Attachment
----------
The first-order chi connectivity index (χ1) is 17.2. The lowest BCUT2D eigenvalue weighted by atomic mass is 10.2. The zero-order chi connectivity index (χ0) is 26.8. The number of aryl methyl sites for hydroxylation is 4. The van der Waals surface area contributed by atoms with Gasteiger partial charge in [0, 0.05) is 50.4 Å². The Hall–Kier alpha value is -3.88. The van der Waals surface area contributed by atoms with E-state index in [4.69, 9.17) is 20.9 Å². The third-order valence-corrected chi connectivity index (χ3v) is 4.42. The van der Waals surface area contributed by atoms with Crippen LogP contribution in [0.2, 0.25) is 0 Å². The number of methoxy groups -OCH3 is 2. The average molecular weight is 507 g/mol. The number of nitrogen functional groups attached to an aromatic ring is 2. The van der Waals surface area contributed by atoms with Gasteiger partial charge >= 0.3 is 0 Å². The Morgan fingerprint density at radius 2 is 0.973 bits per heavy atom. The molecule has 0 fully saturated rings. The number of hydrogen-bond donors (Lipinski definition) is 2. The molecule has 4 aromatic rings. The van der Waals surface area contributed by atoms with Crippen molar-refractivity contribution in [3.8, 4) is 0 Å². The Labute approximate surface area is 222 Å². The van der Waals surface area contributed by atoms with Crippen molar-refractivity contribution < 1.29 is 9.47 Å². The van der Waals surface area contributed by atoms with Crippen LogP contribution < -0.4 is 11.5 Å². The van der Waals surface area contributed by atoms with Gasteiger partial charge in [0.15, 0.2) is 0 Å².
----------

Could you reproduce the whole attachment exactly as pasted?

The first-order chi connectivity index (χ1) is 17.2. The lowest BCUT2D eigenvalue weighted by atomic mass is 10.2. The zero-order chi connectivity index (χ0) is 26.8. The number of aryl methyl sites for hydroxylation is 4. The van der Waals surface area contributed by atoms with Gasteiger partial charge in [0, 0.05) is 50.4 Å². The Hall–Kier alpha value is -3.88. The van der Waals surface area contributed by atoms with E-state index in [4.69, 9.17) is 20.9 Å². The third-order valence-corrected chi connectivity index (χ3v) is 4.42. The van der Waals surface area contributed by atoms with Crippen LogP contribution in [0.2, 0.25) is 0 Å². The number of methoxy groups -OCH3 is 2. The average molecular weight is 507 g/mol. The number of nitrogen functional groups attached to an aromatic ring is 2. The van der Waals surface area contributed by atoms with Gasteiger partial charge >= 0.3 is 0 Å². The Morgan fingerprint density at radius 2 is 0.973 bits per heavy atom. The molecule has 0 fully saturated rings. The number of hydrogen-bond donors (Lipinski definition) is 2. The molecule has 4 aromatic rings. The van der Waals surface area contributed by atoms with Crippen molar-refractivity contribution in [3.8, 4) is 0 Å². The Labute approximate surface area is 222 Å². The van der Waals surface area contributed by atoms with Crippen molar-refractivity contribution < 1.29 is 9.47 Å². The van der Waals surface area contributed by atoms with Crippen LogP contribution < -0.4 is 11.5 Å². The van der Waals surface area contributed by atoms with Gasteiger partial charge in [0.15, 0.2) is 0 Å².